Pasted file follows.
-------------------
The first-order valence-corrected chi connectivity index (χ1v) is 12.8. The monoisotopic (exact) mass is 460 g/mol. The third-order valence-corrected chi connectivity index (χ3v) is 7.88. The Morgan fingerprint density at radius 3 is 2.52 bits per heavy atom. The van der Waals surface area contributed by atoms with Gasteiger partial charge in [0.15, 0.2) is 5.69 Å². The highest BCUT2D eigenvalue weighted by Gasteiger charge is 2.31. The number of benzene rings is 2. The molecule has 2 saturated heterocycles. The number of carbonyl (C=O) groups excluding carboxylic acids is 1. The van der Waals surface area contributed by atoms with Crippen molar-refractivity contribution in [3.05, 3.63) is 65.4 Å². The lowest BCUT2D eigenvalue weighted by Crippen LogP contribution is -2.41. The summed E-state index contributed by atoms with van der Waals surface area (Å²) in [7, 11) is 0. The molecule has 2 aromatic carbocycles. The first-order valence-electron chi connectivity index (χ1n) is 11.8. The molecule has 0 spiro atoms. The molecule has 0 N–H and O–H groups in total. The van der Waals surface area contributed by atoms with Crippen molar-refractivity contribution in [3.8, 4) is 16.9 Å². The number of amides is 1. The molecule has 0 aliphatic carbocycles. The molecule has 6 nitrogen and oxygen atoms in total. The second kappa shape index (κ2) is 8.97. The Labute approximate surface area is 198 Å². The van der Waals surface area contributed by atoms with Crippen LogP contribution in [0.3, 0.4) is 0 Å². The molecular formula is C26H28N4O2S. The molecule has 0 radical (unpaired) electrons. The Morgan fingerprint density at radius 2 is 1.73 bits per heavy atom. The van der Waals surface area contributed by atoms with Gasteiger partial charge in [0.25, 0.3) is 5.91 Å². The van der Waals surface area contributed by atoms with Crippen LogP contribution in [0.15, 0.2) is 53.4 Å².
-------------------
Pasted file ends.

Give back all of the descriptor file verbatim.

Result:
The first-order valence-corrected chi connectivity index (χ1v) is 12.8. The monoisotopic (exact) mass is 460 g/mol. The third-order valence-corrected chi connectivity index (χ3v) is 7.88. The Morgan fingerprint density at radius 3 is 2.52 bits per heavy atom. The van der Waals surface area contributed by atoms with Gasteiger partial charge in [0.15, 0.2) is 5.69 Å². The highest BCUT2D eigenvalue weighted by Gasteiger charge is 2.31. The number of benzene rings is 2. The molecule has 2 saturated heterocycles. The number of carbonyl (C=O) groups excluding carboxylic acids is 1. The van der Waals surface area contributed by atoms with Crippen molar-refractivity contribution in [3.05, 3.63) is 65.4 Å². The lowest BCUT2D eigenvalue weighted by Crippen LogP contribution is -2.41. The summed E-state index contributed by atoms with van der Waals surface area (Å²) in [7, 11) is 0. The molecule has 2 aromatic carbocycles. The first-order valence-electron chi connectivity index (χ1n) is 11.8. The molecule has 0 spiro atoms. The molecule has 0 N–H and O–H groups in total. The van der Waals surface area contributed by atoms with Crippen molar-refractivity contribution in [3.8, 4) is 16.9 Å². The number of amides is 1. The molecule has 0 aliphatic carbocycles. The molecule has 6 nitrogen and oxygen atoms in total. The second kappa shape index (κ2) is 8.97. The Labute approximate surface area is 198 Å². The van der Waals surface area contributed by atoms with Crippen LogP contribution in [0.3, 0.4) is 0 Å². The molecular formula is C26H28N4O2S. The molecule has 0 radical (unpaired) electrons. The Morgan fingerprint density at radius 2 is 1.73 bits per heavy atom. The van der Waals surface area contributed by atoms with Gasteiger partial charge in [0.25, 0.3) is 5.91 Å². The van der Waals surface area contributed by atoms with Crippen LogP contribution in [0.15, 0.2) is 53.4 Å².